Edit as root the sshd_config:

Modify it so that the following lines are present with these values:

Those values are required for X11 forwarding (required for the graphical installation) and for SSH tunneling (required to access  the Weblogic ports without exposing them over internet).

Then restart sshd:

Install the packages for X11 

At this point, it should be possible to forward X11. You can test by reconnecting with:

and then:

Create the oracle user

At this point, you can reconnect using oracle directly, so X11 forward will work for the oracle user without any additional setup:

 

Follow the canonical steps to install weblogic

If you do not know how to do that, follow this good tutorial by Tim Hall (oracle-base):

Oracle WebLogic Server (WLS) 12cR2 (12.2.1) Installation on Oracle Linux 6 and 7

 

Access the Weblogic console from outside Oracle Cloud

If you configured correctly sshd, once the Oracle Weblogic instance is configured and started, you can tunnel to the port (it should be 7001):

And be able to browse from your laptop using localhost:7001:

HTH

Ludovico

First draft of a Common Oracle Environment… for the Cloud Database (and not only)

I have just published on GitHub a draft of a common Oracle environment scripts that make the shell environment a little bit smarter than what it is by default. It uses some function and aliases that I have published during the past years.

You can start playing with:

Ideal for the Oracle Cloud Infrastructure

If you are new to the Oracle Cloud, probably you do not have environment scripts that makes it easy to interact with the database.

The environment scripts that I have published work out-of the box in the cloud (just make sure that you have rlwrap installed so that you can have a better CLI experience).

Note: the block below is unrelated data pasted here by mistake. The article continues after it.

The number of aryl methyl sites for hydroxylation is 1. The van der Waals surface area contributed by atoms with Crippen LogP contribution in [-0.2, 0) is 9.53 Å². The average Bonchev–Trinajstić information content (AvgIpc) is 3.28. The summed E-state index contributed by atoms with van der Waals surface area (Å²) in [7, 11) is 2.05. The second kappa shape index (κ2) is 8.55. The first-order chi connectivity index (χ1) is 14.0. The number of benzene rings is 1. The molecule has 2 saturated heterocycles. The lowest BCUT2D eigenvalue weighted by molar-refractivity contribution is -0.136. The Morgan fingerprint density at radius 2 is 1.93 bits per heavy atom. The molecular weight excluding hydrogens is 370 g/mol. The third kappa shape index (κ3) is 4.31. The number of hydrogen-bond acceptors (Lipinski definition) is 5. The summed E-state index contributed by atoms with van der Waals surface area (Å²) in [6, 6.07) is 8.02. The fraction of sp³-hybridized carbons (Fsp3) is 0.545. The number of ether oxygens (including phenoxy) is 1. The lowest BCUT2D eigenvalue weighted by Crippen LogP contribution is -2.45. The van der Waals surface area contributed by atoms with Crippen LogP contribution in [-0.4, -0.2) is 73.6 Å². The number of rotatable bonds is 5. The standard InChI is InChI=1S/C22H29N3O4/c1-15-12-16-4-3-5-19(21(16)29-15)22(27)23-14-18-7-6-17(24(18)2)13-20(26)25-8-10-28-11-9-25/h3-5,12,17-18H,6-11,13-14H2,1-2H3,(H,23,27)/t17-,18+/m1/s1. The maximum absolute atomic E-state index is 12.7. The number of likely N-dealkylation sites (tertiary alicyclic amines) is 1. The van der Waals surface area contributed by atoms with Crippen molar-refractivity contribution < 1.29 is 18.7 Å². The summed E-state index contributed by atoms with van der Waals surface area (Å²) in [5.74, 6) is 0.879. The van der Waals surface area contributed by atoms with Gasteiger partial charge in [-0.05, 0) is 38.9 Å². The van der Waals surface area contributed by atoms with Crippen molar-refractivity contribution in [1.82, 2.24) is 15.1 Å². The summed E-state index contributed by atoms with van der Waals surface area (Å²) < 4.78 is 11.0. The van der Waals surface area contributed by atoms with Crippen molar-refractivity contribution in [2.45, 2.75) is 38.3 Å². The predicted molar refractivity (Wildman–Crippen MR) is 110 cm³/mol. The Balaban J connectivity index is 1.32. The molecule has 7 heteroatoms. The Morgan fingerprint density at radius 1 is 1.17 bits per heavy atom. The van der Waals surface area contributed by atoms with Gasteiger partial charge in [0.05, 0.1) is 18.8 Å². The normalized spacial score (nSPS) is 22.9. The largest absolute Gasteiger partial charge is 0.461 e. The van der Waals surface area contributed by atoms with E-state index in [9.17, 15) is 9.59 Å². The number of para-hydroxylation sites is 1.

Actually, they work great as well on-premises, but I assume that you already have something automatic there.

Some examples

  • My famous Smart Prompt 😉 (including version, edition, exit code, etc)

  • u : gets the status of the databases

  • pmon: just displays the running pmon processes

  • db : sets the environment for a specific DB_NAME, DB_UNIQUE_NAME or SID

  • svcstat : shows the running services (and the corresponding pdb, host, etc) as I described in my previous post

  • s_ : smart alias for sqlplus: connects as sysdba/sysasm by default, or with any arguments that you pass:

  • adr_, dg_ rman_, cm_, lsn_ : aliases for common oracle binaries
  • genpasswd : generates random passwords (default length 30)

  • lsoh: lists the Oracle Homes attached to the inventory

  • setoh: sets the Oracle Home given its name in the inventory

 

You might want to install the same environment for oracle, grid (if you have role separation, it should be the case for Cloud DB Systems) and (eventually) root.

I am curious to know if it works well for your environment.

Cheers

Ludo

Oracle Clusterware Services Status at a glance, fast!

If you use Oracle Clusterware or you deploy your databases to the Oracle Cloud, you probably have some application services defined with srvctl for your database.

If you have many databases, services and nodes, it might be annoying, when doing maintenance or service relocation, to have a quick overview about how services are distributed across the nodes and what’s their status.

With srvctl (the official tool for that), it is a per-database operation:

If you have many databases, you have to run db by db.

It is also slow! For example, this database has 20 services. Getting the status takes 27 seconds:

Instead of operating row-by-row (get the status for each service), why not relying on the cluster resources with crsctl and get the big picture once?

crsctl stat res -f  returns a list of ATTRIBUTE_NAME=value for each service, eventually more than one if the service is not singleton/single instance  but uniform/multi instance.

By parsing them with some awk code can provide nice results!

STATE, INTERNAL_STATE and TARGET are useful in this case and might be used to display colours as well.

  • Green: Status ONLINE, Target ONLINE, STABLE
  • Black: Status OFFLINE, Target OFFLNE, STABLE
  • Red: Status ONLINE, Target OFFLINE, STABLE
  • Yellow: all other cases

Here’s the code:

Here’s what you can expect, for 92 services distributed on 4 nodes and a dozen of databases (the output is snipped and the names are masked):

I’d be curious to know if it works well for your environment, please comment here. 🙂

Thanks

Ludo